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Increased carbapenemase testing following implementation of national VA guidelines for carbapenem-resistant Enterobacterales (CRE).

Fitzpatrick MA, Suda KJ, Ramanathan S, Wilson G, Poggensee L, Evans M, Jones MM, Pfeiffer CD, Klutts JS, Perencevich E, Rubin M, Evans CT, QUERI CARRIAGE Program. Increased carbapenemase testing following implementation of national VA guidelines for carbapenem-resistant Enterobacterales (CRE). Antimicrobial stewardship & healthcare epidemiology : ASHE. 2022 Jun 2; 2(1):e88.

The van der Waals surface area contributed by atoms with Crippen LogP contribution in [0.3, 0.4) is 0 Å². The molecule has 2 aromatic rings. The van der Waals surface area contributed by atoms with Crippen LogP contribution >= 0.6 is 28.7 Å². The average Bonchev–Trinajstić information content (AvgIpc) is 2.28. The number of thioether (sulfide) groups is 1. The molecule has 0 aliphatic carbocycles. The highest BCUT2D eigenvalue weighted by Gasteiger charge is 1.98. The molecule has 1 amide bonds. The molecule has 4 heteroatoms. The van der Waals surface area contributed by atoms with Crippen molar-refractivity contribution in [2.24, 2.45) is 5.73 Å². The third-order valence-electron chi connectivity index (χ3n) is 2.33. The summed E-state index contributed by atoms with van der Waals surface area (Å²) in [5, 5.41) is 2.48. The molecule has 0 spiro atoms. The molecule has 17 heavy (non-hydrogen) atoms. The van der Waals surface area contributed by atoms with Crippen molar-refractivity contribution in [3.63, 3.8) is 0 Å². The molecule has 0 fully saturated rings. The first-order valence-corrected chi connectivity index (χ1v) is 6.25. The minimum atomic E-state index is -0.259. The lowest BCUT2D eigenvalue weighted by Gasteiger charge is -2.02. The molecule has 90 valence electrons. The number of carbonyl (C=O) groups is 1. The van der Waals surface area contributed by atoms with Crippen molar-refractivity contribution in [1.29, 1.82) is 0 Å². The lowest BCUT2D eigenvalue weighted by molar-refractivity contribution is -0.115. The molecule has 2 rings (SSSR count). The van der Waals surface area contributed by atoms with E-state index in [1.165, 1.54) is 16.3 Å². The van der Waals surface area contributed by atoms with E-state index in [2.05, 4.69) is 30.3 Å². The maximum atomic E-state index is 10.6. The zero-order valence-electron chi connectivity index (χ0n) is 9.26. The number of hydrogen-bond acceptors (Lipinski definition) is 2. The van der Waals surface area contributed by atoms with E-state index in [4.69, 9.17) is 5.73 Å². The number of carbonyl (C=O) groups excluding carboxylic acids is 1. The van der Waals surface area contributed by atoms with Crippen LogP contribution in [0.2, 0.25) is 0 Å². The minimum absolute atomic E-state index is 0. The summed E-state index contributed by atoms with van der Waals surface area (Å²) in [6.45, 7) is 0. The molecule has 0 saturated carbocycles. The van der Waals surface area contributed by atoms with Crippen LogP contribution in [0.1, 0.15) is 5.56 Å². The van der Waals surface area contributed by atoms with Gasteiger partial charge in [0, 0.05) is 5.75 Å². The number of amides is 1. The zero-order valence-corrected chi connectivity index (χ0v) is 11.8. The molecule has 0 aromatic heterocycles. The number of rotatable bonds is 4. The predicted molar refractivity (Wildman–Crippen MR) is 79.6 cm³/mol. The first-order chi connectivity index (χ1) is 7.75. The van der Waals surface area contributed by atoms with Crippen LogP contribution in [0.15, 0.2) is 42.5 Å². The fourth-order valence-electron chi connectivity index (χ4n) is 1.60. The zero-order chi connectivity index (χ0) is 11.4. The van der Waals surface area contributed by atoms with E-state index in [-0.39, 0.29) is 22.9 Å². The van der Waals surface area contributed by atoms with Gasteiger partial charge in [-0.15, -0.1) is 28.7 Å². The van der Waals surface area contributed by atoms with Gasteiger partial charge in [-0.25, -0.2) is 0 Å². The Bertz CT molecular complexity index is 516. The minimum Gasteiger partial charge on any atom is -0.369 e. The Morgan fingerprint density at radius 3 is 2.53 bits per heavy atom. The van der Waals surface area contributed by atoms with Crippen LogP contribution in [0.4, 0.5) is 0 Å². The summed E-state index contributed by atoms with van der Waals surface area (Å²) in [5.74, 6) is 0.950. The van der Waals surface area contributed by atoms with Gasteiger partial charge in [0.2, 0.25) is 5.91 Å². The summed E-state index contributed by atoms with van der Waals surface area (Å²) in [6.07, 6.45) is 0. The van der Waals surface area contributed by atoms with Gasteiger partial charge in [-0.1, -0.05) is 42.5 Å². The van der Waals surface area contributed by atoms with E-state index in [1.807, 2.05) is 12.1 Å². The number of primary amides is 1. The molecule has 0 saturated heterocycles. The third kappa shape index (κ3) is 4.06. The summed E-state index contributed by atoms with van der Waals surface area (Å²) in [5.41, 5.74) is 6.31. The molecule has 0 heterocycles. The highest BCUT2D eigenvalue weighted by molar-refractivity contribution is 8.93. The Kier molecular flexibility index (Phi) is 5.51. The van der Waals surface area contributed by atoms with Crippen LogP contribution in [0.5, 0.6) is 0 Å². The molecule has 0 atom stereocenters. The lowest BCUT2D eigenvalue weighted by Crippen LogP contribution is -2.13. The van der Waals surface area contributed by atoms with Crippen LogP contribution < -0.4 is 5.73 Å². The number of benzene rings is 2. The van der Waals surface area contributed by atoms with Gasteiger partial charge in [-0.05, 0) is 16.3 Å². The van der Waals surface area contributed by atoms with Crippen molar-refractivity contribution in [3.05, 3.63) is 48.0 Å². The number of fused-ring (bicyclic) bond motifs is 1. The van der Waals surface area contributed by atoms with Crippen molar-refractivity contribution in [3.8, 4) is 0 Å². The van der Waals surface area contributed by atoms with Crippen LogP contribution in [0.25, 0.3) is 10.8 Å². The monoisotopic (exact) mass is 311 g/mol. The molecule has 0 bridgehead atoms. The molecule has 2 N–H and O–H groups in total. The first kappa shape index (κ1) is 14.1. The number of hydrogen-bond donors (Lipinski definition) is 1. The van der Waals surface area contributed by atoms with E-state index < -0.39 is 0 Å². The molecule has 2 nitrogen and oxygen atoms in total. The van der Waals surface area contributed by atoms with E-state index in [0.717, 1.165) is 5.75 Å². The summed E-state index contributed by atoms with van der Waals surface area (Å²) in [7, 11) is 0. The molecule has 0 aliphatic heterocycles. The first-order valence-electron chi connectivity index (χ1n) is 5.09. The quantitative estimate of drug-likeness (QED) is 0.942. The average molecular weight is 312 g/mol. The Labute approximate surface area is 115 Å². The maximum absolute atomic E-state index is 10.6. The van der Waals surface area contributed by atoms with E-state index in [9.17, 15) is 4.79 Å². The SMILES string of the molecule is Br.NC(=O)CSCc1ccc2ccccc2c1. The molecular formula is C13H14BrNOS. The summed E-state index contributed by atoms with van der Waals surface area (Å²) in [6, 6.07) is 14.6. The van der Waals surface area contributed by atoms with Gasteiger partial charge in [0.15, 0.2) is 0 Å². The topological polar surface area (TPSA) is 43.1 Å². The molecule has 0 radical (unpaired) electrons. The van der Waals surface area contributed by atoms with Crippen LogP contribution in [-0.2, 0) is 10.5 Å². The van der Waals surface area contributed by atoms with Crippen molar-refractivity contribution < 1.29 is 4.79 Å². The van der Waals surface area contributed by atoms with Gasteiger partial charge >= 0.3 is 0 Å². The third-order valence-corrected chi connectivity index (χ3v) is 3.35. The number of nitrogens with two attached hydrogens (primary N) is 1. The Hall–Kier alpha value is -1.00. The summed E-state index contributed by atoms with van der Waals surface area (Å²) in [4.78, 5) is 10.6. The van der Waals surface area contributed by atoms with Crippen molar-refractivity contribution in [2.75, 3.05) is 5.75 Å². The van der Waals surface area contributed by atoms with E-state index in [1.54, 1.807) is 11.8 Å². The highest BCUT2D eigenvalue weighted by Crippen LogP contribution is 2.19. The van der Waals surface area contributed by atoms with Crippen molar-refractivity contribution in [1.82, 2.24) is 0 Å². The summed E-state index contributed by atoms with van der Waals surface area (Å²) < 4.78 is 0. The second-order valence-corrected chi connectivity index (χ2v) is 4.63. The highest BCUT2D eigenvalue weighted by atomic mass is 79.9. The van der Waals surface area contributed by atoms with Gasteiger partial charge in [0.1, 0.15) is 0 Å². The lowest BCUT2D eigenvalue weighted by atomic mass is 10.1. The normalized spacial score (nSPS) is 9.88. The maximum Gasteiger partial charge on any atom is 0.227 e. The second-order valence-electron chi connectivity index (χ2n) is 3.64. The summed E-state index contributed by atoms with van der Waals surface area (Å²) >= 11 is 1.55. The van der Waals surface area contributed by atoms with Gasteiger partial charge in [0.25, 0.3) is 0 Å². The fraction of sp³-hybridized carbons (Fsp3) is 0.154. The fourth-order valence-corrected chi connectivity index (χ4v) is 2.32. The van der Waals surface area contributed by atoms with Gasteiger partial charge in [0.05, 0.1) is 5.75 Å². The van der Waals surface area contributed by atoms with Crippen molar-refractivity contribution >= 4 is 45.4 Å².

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OBJECTIVE: To describe national trends in testing and detection of carbapenemases produced by carbapenem-resistant Enterobacterales (CRE) and associate testing with culture and facility characteristics. DESIGN: Retrospective cohort study. SETTING: Department of Veterans' Affairs medical centers (VAMCs). PARTICIPANTS: Patients seen at VAMCs between 2013 and 2018 with cultures positive for CRE, defined by national VA guidelines. INTERVENTIONS: Microbiology and clinical data were extracted from national VA data sets. Carbapenemase testing was summarized using descriptive statistics. Characteristics associated with carbapenemase testing were assessed with bivariate analyses. RESULTS: Of 5,778 standard cultures that grew CRE, 1,905 (33.0%) had evidence of molecular or phenotypic carbapenemase testing and 1,603 (84.1%) of these had carbapenemases detected. Among these cultures confirmed as carbapenemase-producing CRE, 1,053 (65.7%) had molecular testing for = 1 gene. Almost all testing included KPC (n = 1,047, 99.4%), with KPC detected in 914 of 1,047 (87.3%) cultures. Testing and detection of other enzymes was less frequent. Carbapenemase testing increased over the study period from 23.5% of CRE cultures in 2013 to 58.9% in 2018. The South US Census region (38.6%) and the Northeast (37.2%) region had the highest proportion of CRE cultures with carbapenemase testing. High complexity (vs low) and urban (vs rural) facilities were significantly associated with carbapenemase testing ( < .0001). CONCLUSIONS: Between 2013 and 2018, carbapenemase testing and detection increased in the VA, largely reflecting increased testing and detection of KPC. Surveillance of other carbapenemases is important due to global spread and increasing antibiotic resistance. Efforts supporting the expansion of carbapenemase testing to low-complexity, rural healthcare facilities and standardization of reporting of carbapenemase testing are needed.

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